Friendly Flatworms: The Temnocephalida

Andrew Hosie's blog | Created 7 years ago

We recently had a phone call from a curious citizen, Andrea Davy, who had noticed that the yabbies and marron in one of her ponds were crawling with some very strange animals. Fearing some kind of parasitic invasion she brought them to the Museum for identification.

Two live individuals of Temnosewellia minor

Known as temnocephalids, these belong to a group of mostly free-living, non-parasitic flatworms known as the rhabdocoel turbellarians. Unlike the free-living flatworms, the temnocephalids have a sucker located on the underside of the body. They are known to attach to freshwater crustaceans, particularly crayfish, and can be found around the world. This particular species is most likely Temnosewellia minor a worm that is native to New South Wales and Victoria but was introduced into Western Australia and around the world when yabby farming took off, sometime after the 1960s. There are only two native Temnosewellia species in southern Western Australia, but on the east coast, however, there are >30 known species, some of which have been found in only a single tributary or on a single species of crayfish.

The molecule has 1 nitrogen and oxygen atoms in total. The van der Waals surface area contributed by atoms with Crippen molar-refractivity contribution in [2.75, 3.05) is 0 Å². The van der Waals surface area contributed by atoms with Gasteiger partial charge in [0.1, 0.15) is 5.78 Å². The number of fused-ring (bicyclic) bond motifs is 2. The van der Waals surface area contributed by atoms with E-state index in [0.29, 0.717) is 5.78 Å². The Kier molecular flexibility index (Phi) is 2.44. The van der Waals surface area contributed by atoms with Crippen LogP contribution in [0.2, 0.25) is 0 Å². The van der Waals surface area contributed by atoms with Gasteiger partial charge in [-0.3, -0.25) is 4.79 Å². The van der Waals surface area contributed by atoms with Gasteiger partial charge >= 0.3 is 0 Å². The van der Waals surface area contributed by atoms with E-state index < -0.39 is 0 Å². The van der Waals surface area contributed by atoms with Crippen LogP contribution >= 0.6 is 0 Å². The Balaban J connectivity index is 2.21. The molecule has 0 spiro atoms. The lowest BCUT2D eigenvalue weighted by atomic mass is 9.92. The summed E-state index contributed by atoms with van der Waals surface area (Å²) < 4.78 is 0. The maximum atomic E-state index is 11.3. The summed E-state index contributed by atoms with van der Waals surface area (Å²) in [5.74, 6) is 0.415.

While these curious little worms do look a bit like a disembodied hand or Thing from the Addams Family, they’re nothing to be afraid of. They attach themselves to the crayfish with their surprisingly strong sucker, usually under the tail and use their finger-like tentacles to capture food. They aren’t feeding on the crayfish but are opportunistic, feeding on other small organisms, like nematode worms and protozoans, that get stirred up by the crayfish. When they’re on the move, they use their ‘hand’ to reach out and pull themselves along, as can be seen in the video below.

Special thanks to Dr. Kim Sewell at the University of Queensland who helped with the information and identification.

27 Nov 2013

Flatworms: The Temnocephalida

Sent to the museum for identification, we eventually identified these Temnocephalida flatworms as Temnosewellia minor.

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Western Australian Museum